What is wrong with my reply?

- Collapse -
I have few worries.

But I think I did see you post and my email had the text in an alert.

As with most AI no one seems to know how it works.

Back to you. Tell me about this cable you made. I don't run into a lot of folk that good with the solder iron today.

- Collapse -
You have a few worries what about me?

You have obviously read my reply and blocked it for some reason. I have an ad blocker perhaps?
I sent this reply to help other people that may have a similar problem and to be a good community member.
Please tell me in very plain English on this forum why you have blocked my reply. There is nothing wrong with it. Do you have some other motive for doing this?
This is my last message unless you can give me a good reason why you have taken this action.
Regards Derek.

- Collapse -
Let me clear the air a bit.

I have no control over the spam bot. It has a mind of its own.

Again, I did not take this action. Don't let the CNET Spambot get you down.

- Collapse -
See below I revived one of your 4 posts
- Collapse -
Thank you Lee.

For reviving and clarifying.

- Collapse -
Answer
Re USB drives

I made up a “Y” USB lead as you suggested combining two leads and connecting only the power pins 1 and 4 from the second USB port. Using this lead things only seemed to get worse as I started getting various error messages from Windows. When I connected the two leads together I left the connections exposed so I decide to measure the voltage supplied to the HDD. This was fluctuating between around 4.5V and 3.5V. This is obviously wrong. Even with the HDD disconnected it was still only reading 4.5V. This was the same for all of the USB port on the back panel of my PC. Reading the motherboard manual, I found that there were several USB seven pin plugs on the PCB. The voltage reading on these was a constant 5.2V as you would expect. Fortunately, I had a 2 USB hub that plugged into one of the spare sockets. I plugged in the HDD and held my breath. It worked! I can only assume that there is a fault on the motherboard which is restricting the power supplied on the back-panel USB ports. It would also appear that the mouse, printer etc are not affected by the reduced voltage.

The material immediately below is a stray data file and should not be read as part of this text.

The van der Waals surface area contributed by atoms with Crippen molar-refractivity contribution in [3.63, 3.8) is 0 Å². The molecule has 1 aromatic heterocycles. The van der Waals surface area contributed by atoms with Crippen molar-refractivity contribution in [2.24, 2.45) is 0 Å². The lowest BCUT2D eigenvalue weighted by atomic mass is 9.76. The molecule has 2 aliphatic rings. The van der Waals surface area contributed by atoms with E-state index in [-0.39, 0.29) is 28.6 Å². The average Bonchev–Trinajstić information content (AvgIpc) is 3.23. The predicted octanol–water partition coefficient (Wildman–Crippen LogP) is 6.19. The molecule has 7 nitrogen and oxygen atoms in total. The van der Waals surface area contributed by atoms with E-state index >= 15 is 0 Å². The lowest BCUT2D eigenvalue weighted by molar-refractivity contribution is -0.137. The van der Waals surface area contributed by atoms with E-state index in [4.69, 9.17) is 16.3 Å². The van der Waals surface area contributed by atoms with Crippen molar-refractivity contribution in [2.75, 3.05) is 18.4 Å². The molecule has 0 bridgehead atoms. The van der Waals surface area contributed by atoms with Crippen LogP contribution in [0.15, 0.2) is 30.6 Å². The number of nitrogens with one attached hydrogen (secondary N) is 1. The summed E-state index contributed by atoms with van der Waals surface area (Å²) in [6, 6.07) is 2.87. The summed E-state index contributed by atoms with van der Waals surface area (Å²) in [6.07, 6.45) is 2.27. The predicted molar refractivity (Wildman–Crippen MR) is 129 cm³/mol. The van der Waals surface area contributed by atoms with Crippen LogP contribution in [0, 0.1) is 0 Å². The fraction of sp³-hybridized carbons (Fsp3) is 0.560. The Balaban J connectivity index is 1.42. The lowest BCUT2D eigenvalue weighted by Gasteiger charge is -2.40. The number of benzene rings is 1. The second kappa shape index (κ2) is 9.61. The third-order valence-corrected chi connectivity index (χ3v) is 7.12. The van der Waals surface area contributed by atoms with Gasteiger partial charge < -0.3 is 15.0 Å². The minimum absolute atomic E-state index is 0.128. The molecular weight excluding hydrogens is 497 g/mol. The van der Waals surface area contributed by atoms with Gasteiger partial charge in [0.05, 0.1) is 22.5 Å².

Thank you for your help I had already decide it was probably a power supply problem but I had been misled by a local computer shop that insisted that this was not the problem and to reinstall my chipset drivers. Your advice helped me get back on the right track.
Am I right in assuming that if I fit a PCI-E x1 to 4 port USB 3.0 card, that I could run USB 3.0 instead of 2.0 that I am running now. This would make a nice upgrade.
Thanks again for your help.
Cheers Derek.

- Collapse -
USB speeds are such that

Making a cable can create issues which to the entry level engineer might ask "why didn't that work?" The answer is not possible here. My view is that you need to go get a ready to use USB Y power cable for this test.

As to USB 3.0 cards, that would be a good move as well.

CNET Forums

Forum Info